As state budgets continue to shrink, prison costs continue to rise. Especially in places like Kentucky where an incredibly high percentage of the population is incarcerated. Depending on which study you read, Kentucky consistently ranks in the top ten in incarceration rates per capita. As reported by WFPL, as of August this year, the state’s prison population sat at 24,016. Kentucky is also spending an incredible amount on corrections. The current budgeted amount is $628 million, up from $531 million in 2016.
Monetary pressure has caused many county jails to seek outside help in providing medical care. Companies, like Southern Health Partners and Advanced Correctional Healthcare, contract with local facilities to provide some level of medical care to inmates. The care is offered on an a le carte basis with the jail purchasing coverage by doctors, registered nurses or cheaper LPNs as they see fit.
The law is clear that inmates are entitled to emergency medical care equal to that in the surrounding community. Kentucky regulation Section 501 KAR 3:090 – Medical services, sets forth the basic minimum standards. Under this regulation, inmates are to be evaluated prior to accepting them into the jail facility for medical conditions. Further, if the jail is unable to provide the required level of care, the prisoner is to be transferred to an appropriate facility.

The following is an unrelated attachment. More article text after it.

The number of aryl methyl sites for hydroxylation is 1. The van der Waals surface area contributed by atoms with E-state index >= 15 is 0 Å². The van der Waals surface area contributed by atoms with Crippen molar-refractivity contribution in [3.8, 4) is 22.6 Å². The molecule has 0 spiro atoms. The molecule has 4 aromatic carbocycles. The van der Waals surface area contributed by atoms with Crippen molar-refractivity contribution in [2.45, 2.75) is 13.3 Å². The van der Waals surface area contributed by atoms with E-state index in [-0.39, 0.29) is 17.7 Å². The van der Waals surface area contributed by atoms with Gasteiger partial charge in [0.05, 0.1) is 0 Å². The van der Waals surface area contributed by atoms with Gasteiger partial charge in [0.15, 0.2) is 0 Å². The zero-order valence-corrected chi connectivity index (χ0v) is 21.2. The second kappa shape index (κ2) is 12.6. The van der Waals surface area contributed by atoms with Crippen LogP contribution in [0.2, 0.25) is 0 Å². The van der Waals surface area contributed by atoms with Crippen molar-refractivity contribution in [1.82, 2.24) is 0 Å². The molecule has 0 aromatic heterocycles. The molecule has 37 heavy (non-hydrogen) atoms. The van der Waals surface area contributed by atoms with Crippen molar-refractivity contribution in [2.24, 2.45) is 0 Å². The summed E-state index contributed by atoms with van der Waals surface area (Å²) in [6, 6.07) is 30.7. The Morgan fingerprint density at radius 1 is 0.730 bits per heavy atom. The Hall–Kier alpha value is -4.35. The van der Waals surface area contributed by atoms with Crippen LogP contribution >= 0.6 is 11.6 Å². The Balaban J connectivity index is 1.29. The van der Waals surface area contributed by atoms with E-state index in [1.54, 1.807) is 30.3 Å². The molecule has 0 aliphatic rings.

Treatment of Chronic Conditions
Questions arise then when the inmate has a chronic, and potentially fatal condition, like hepatitis C. Would a jail facility be required to provide inmates with expensive medications to treat these conditions? Does the continuing delay in treatment rise to the level of a medical emergency?
Some inmates in Nevada have said yes and are suing the Nevada prison system for exactly that coverage. In the past few years, numerous class-action suits have been filed in many states seeking direct-acting antiviral, or DAA, medications for the treatment of hepatitis C. Inmates in Texas, Maine, Massachusetts, Colorado, Pennsylvania and Minnesota have all had varying degrees of success in getting DAA treatment.
But with treatment costing more than $30,000 per inmate, is it feasible for states to be required to carry the cost of this expensive treatment? Further, as inmate populations continue to rise due to drug use, the incidence of hepatitis C among inmates continues to increase, compounding the issue.
Unfortunately, this is a growing problem without a real solution. Until states stop criminalizing drug addiction issues, budgets will continue to cause real harm to real people.